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Democratic Debate: Julian Castro Stands Out on Immigration Reform

Though he dominates political talk on cable news, President Trump was not the main subject of Wednesday night’s Democratic debate — instead, the candidates sparred primarily on immigration, health care, and climate change. Midway through, Trump issued his verdict on Twitter: “BORING!”

Julian Castro, the former secretary of the Department of Housing and Urban Development, set the tone on the immigration debate. He has advocated decriminalizing crossing the U.S. border, and instead making it a civil penalty. He noted the deaths of Oscar Alberto Martinez Ramirez and his daughter Valeria, who drowned Sunday trying to cross the Rio Grande, and argued that his plans would have spared their lives.

He also challenged his fellow Texan, former Rep. Beto O’Rourke, for not supporting his decriminalization proposal.

“I think you should do your homework on this issue,” Castro said.

Castro, O’Rourke, and Sen. Cory Booker each gave some answers in Spanish. In his closing, Castro said, “On Jan. 20, 2021, we will say ‘adios’ to Donald Trump.”

As the subject turned to gun control, the NBC moderators struggled to deal with a feedback issue with the microphones. Chuck Todd threw to a commercial break, which lasted several minutes as the issue was sorted out.

Sen. Elizabeth Warren, who is polling third nationally, was the leading candidate on stage on Wednesday. The second debate, on Thursday, will feature frontrunners Joe Biden and Sen. Bernie Sanders, as well as Sen. Kamala Harris and Mayor Pete Buttigieg.

Warren got ample opportunity to tout her support for Medicare for All, and her plans to address wealth inequality. Though Sen. Amy Klobuchar and others made oblique criticisms of her proposals, no one launched a full-scale attack on Warren.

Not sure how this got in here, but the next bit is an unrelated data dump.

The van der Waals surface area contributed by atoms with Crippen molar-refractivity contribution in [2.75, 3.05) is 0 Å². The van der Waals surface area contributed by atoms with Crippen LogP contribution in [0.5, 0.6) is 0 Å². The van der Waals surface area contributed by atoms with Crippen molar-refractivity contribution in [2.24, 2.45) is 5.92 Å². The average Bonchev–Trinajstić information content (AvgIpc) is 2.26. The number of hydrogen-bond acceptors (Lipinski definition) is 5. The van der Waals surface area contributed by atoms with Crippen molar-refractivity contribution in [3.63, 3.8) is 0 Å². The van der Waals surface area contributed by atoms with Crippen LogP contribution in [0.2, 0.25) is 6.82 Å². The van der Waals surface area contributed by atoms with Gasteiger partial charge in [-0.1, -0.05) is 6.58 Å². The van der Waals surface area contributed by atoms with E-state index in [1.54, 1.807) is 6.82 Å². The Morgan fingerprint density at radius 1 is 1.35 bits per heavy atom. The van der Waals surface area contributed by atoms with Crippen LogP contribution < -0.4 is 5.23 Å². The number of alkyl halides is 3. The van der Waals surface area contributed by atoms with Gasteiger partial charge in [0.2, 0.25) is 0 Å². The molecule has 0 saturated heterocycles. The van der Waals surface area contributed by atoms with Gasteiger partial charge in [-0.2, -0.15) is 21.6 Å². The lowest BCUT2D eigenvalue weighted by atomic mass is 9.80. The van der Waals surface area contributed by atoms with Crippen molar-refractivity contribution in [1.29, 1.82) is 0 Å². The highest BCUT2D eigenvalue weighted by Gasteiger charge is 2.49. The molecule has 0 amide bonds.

Klobuchar presented herself as a pragmatic alternative, saying she would not make big promises. On health care, she said she supports a public option as the best path to universal coverage, and opposed a plan advanced by Warren and others to do away with private insurance.

“I’m concerned about kicking half of America off their health insurance in four years,” Klobuchar said.

In response, Warren said it was a mistake for candidates to set low expectations.

“What they’re really telling you they just won’t fight for it,” she said. “Health care is a basic human right and I will fight for basic human rights.”

The candidates gave a wide range of answers when asked the top threat to the United States. O’Rourke and Warren cited climate change, while Rep. Tim Ryan cited China. Klobuchar noted the situation in Iran, and Mayor Bill de Blasio cited Russia.

“The biggest threat to the security of the United States is Donald Trump,” said Gov. Jay Inslee, winning significant applause.

Earlier, Inslee argued that climate change should be the country’s top priority.

“We are the first generation to feel the sting of climate change and we are the last that can do something about it,” he said. “This is our last chance.”

De Blasio interrupted several times throughout the evening, looking for openings to get off a memorable line. The New York mayor said it was time for Democrats to “stop acting like the party of elites.” On immigration, he said it was important to tell working people who feel left behind by the economy.

“The immigrants didn’t do that to you, the big corporations did that to you,” de Blasio said. “The 1% did that to you.”

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